The connection between identity theft and tax fraud has only grown stronger as identity thieves have become bolder in recent years. Not satisfied with taking money from the bank accounts of unsuspecting individuals, identity thieves have turned their sights to defrauding the U.S. federal government. The Internal Revenue said criminal investigations of identity theft jumped 66 percent in 2013 compared to the previous year, reaching 1,492, The Associated Press reported.
IRS Commissioner John Koskinen, who was recently confirmed by the Senate in late December, announced at his introductory news conference on Jan. 6 that identity theft is a main priority.
"The people working on that are confident that while it's a growth industry for the last two or three years that it's getting under control," Koskinen said, according to the AP. "I would stress that it's an area that has everybody's attention."
Challenges the IRS Faces in Combating Identity Theft
But some consumers and other government agencies might be wondering whether the IRS is doing enough to address identity theft and the impact it has on taxpayers. Identity theft has been a "growing epidemic," according to J. Russell George, chief of the Treasury Inspector General for Tax Administration (TIGTA). During the first six months of 2013, an estimated 1.6 million Americans reported they were victims of crimes surrounding identity theft and tax fraud, TIGTA said in a report.
The numbers for 2013 showed incidents of identity theft increased, with TIGTA reporting 400,000 more victims compared to 2012. Seeing this upward trend in identity theft-related crimes, TIGTA said the IRS must ramp up its efforts to identify potential fraud in tax filings and speed up aid to victims.
"The constantly evolving tactics used by scammers to commit identity theft continues to be one of the biggest challenges facing the IRS," the TIGTA said in a statement.
In their scams, identity thieves often attempt to steal consumers' Social Security numbers and file for tax returns before victims know their identities were taken. Thieves take advantage of how the IRS quickly issues tax refunds, which may happen without the agency checking to ensure the wage and income information matches taxpayer records.
Identity Theft Scams Becoming More Sophisticated
The IRS gave out $4 billion in fraudulent tax refunds in 2012 to criminals who committed identity theft, with 655 tax refunds even sent to one address in Lithuania. In their investigations, the IRS has to deal with the challenge of determining the methods identity thieves use to perpetuate their crimes, which are growing more sophisticated.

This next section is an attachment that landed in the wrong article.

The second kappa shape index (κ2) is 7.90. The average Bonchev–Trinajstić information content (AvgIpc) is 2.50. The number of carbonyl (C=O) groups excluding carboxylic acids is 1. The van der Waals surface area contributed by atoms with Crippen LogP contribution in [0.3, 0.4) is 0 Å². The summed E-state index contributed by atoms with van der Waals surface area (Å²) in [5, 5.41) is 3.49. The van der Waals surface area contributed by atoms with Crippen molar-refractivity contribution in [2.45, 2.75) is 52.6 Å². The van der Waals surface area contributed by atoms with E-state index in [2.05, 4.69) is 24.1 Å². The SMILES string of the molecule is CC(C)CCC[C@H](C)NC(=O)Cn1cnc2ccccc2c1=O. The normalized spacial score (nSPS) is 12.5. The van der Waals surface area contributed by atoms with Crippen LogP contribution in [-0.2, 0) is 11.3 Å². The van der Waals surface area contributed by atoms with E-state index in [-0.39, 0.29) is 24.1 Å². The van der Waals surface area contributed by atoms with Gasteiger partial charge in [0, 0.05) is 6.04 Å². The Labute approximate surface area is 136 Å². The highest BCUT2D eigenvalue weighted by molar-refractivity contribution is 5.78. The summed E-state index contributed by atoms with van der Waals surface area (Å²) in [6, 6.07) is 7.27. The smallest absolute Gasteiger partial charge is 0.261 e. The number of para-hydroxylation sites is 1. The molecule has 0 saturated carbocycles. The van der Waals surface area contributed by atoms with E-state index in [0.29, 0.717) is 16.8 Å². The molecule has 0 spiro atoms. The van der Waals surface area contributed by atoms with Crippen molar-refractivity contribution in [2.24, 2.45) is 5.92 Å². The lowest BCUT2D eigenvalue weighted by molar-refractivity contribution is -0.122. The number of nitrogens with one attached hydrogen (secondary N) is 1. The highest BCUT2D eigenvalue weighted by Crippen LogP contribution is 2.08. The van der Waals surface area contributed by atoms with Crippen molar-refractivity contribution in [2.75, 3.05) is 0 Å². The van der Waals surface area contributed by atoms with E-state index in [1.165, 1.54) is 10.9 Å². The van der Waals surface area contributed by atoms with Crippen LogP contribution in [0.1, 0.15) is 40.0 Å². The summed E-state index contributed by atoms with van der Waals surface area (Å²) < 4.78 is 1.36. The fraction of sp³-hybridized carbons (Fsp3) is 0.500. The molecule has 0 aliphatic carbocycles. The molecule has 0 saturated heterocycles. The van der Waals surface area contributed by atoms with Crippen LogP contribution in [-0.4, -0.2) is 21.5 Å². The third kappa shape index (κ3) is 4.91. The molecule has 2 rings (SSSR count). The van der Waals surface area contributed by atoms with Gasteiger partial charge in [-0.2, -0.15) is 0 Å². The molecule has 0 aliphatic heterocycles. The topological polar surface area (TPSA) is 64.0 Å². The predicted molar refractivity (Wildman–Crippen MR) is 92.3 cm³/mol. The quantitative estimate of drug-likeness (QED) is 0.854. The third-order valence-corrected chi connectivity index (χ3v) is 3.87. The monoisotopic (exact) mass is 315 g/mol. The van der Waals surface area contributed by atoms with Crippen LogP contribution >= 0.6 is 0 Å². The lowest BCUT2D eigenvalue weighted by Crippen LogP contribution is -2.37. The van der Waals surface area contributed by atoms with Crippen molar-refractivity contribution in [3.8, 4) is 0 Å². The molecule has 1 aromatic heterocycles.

In one recent case, identity thief Ramoth Jean tricked victims who believed they were filling out job applications into giving him their information, the Richmond Times-Dispatch reported. The identity theft scam, which would have defrauded the IRS out of more than $2 million, involved victims who usually did not file for taxes. These victims included college students and they would therefore not know their information was stolen for purposes of tax fraud. The thieves used this information to file for tax refunds with TurboTax. The firm then sent prepaid debit cards containing the refunds to addresses in the Richmond, Va., area. The IRS and law enforcement officers were able to charge Jean, after finding a debit card in his shoe, and a judge sentenced him to serve almost 10 years in prison.
"This is a disciplined organization that covered its tracks carefully," said Michael C. Moore, an assistant U.S. attorney, according to the Richmond Times-Dispatch. "This operation was an intensely disruptive scheme for the IRS and the person's whose IDs were stolen."
Criminal Investigations Rising As IRS Works to Stop Identity Theft
Out of the 1,492 criminal investigations into identity theft conducted by the IRS in 2013, 438 people were sentenced for their crimes, with prison sentences between two months to more than 26 years. While the answer to whether the IRS is doing enough to stop identity thieves before they can victimize more Americans has yet to materialize, the IRS said it will do more in the constant battle against identity theft. In its efforts to prevent identity theft, the IRS said it has more than 3,000 agents who are on the lookout for signs of fraudulent filings and has updated its computer filters to point out any red flags.
Brett Montgomery is a Fraud Operations Manager at IDentity Theft 911.